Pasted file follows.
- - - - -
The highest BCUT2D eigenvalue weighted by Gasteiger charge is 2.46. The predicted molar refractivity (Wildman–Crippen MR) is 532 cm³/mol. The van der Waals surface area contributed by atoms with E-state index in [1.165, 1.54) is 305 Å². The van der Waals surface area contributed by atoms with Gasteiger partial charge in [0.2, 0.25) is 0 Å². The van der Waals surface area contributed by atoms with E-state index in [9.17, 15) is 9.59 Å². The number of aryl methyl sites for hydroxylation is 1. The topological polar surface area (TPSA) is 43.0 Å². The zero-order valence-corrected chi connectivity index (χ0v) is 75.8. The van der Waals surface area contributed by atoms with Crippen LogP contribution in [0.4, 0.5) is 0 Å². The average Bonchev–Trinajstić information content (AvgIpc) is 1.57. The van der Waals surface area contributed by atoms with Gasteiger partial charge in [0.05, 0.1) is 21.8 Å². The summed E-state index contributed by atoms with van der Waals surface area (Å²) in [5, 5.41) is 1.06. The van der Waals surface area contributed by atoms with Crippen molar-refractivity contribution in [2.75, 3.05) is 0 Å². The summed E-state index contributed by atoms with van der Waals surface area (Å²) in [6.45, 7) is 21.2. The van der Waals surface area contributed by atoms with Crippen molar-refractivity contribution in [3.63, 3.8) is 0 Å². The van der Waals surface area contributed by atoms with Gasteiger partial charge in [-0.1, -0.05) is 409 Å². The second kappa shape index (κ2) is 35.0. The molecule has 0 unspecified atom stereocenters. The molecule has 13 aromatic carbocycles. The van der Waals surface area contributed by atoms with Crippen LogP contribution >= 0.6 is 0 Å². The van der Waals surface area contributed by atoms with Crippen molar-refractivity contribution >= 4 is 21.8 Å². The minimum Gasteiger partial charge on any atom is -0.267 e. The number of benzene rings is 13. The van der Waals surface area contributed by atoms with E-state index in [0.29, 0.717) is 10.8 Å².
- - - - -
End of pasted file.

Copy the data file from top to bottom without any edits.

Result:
The highest BCUT2D eigenvalue weighted by Gasteiger charge is 2.46. The predicted molar refractivity (Wildman–Crippen MR) is 532 cm³/mol. The van der Waals surface area contributed by atoms with E-state index in [1.165, 1.54) is 305 Å². The van der Waals surface area contributed by atoms with Gasteiger partial charge in [0.2, 0.25) is 0 Å². The van der Waals surface area contributed by atoms with E-state index in [9.17, 15) is 9.59 Å². The number of aryl methyl sites for hydroxylation is 1. The topological polar surface area (TPSA) is 43.0 Å². The zero-order valence-corrected chi connectivity index (χ0v) is 75.8. The van der Waals surface area contributed by atoms with Crippen LogP contribution in [0.4, 0.5) is 0 Å². The average Bonchev–Trinajstić information content (AvgIpc) is 1.57. The van der Waals surface area contributed by atoms with Gasteiger partial charge in [0.05, 0.1) is 21.8 Å². The summed E-state index contributed by atoms with van der Waals surface area (Å²) in [5, 5.41) is 1.06. The van der Waals surface area contributed by atoms with Crippen molar-refractivity contribution in [2.75, 3.05) is 0 Å². The summed E-state index contributed by atoms with van der Waals surface area (Å²) in [6.45, 7) is 21.2. The van der Waals surface area contributed by atoms with Crippen molar-refractivity contribution in [3.63, 3.8) is 0 Å². The van der Waals surface area contributed by atoms with Gasteiger partial charge in [-0.1, -0.05) is 409 Å². The second kappa shape index (κ2) is 35.0. The molecule has 0 unspecified atom stereocenters. The molecule has 13 aromatic carbocycles. The van der Waals surface area contributed by atoms with Crippen LogP contribution >= 0.6 is 0 Å². The van der Waals surface area contributed by atoms with Crippen molar-refractivity contribution >= 4 is 21.8 Å². The minimum Gasteiger partial charge on any atom is -0.267 e. The number of benzene rings is 13. The van der Waals surface area contributed by atoms with E-state index in [0.29, 0.717) is 10.8 Å².